When I was thinking about the practice of breaking patterns, I thought of something that often happens when there’s a breakthrough; there’s a shift. Something that kept happening in a loop, perhaps “à la soupe du jour” but a soup nonetheless, suddenly has a different outcome.
Life lessons sometimes come back to check on you. They swing by to allow us to integrate the lesson from a different perspective. To show us that we’ve grown, we’ve learned or that we’ve rediscovered something about ourselves we thought we’d lost or had simply forgotten about.
A childhood lesson of mine visited to see how I’d handle “speaking up” situation.
I was working on a project and the person who was overseeing it made a decision impacting me that surprised me. And not the good kind. I felt punished, treated unfairly and didn’t understand why the event was happening to me or why this person had made the decision they made. I’d even wondered how I’d done them wrong and started taking their decision personally.
I came home ranting that day. My partner and my mom both expressed sympathy but they both, in their way, asked if I had a say in the decision that had been imposed upon me. I told them it’d been imposed on me and I thought I hadn’t had the “opportunity” to say anything, realistically.
Maybe I did, maybe I didn’t. I sat with this.
The following day, I brought my concerns to this person and shared my feelings of disappointment in their decision. I tried to negotiate. At first, it seemed my arguments were not going to provide resolution or change this person’s mind, but at least, I knew that I had spoken my peace. Later that day, this person returned to see me and told me that someone else* had raised the same concern I had, and since we were of the same mind, the person overseeing the project had decided the decision had a broader impact than what was originally considered. And the strangest thing happened: the person changed their mind (in my favour!).
I felt my faith in people being restored. I felt there was justice. I felt supported. Surely enough, I expressed my sincere gratitude to both persons (the supporter and the decision-maker).
When I came home, feeling victorious and fortunate, I happened to share this outcome with my mom, who reminded me of a lesson I learned in kindergarten.
As we all sat around in class learning our colours, we were being asked to name the colour to which the teacher was pointing. I was named in no particular order and out of surprise, I blurted out the wrong colour: “Brown!” (it was grey). My teacher immediately moved on to another student, although she’d given everyone else a second chance. I came home feeling defeated and down on myself. I was five and I was a failure! “Mom, I am stupid, I don’t know my colours!”
After some coaxing, my mom got the story out of me. I made a mistake and I didn’t get the same chance as everyone else. I experienced a small-time injustice. My mom proceeded to show me, through an exercise, that I did in fact know my colours (in English and French!). She restored part of my self-confidence. She calmed me down and asked me how I thought I could resolve this with my teacher. We concluded that I needed to explain how what happened made me feel. I was so scared!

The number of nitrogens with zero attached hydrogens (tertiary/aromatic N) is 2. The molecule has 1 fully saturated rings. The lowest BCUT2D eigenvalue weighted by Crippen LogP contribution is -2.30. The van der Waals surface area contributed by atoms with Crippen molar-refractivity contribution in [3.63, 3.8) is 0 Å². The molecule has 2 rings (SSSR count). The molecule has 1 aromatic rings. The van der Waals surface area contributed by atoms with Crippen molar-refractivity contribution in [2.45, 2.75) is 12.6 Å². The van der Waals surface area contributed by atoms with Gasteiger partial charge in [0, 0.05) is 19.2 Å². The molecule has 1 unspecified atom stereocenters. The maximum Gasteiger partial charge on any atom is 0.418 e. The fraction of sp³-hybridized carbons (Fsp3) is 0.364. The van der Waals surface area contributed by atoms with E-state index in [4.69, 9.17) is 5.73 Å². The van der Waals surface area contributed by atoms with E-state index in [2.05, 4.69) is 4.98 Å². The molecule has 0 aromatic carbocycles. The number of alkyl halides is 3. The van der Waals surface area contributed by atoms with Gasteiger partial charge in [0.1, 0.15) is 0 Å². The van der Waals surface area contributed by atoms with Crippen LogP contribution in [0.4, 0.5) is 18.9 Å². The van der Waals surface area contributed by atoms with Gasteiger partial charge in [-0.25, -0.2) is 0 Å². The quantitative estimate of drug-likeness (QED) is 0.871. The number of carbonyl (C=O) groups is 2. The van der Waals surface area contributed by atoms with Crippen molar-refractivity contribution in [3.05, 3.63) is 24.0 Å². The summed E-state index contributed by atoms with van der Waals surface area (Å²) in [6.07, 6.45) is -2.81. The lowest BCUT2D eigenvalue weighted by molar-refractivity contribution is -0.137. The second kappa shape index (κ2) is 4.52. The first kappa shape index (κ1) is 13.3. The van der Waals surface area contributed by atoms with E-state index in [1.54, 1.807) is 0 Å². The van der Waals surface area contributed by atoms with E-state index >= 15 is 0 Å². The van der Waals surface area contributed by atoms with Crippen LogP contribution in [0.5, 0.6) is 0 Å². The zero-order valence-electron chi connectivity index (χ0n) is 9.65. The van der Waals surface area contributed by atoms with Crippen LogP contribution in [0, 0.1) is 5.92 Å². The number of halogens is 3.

The next day, I went to school and I asked my teacher if I could speak with her at recess (picture a tiny 5-year old asking to speak with you with a solemn look on her face and a crimped side ponytail – that was often my look back then). I took deep breaths and I explained that I knew I’d made a mistake but I felt like I didn’t get the same chance everyone else did. She hadn’t realized what she did or that it had hurt my feelings. She was so surprised that I didn’t get it the first time – me being a model student – that she moved on. She didn’t even realize that she took a chance away from me by doing so. Her expectation of my usual abilities and my experience of the situation were worlds apart.
My teacher apologized for treating me differently and for hurting my feelings (which caused me to question my abilities). Fortunately, she wasn’t an ego-driven adult and she loved her teaching job. In other words, she was receptive. She told my mother she was impressed with my judgment, my communication and my courage. Who knew?
Years later, as a twenty-something adult, the childhood lesson paid me a visit because I’d had my abilities questioned and I’d been treated unfairly. Along the way though, I’d lost faith in finding people like my kindergarten teacher. I’d lost faith there was someone brave inside my shell who believed in speaking up. I’m happy life’s proven me wrong. There are people who listen and I am brave. So are you.
*I’m underlining here that the belief I now hold about support is taking shape. See my earlier post on Manifesting.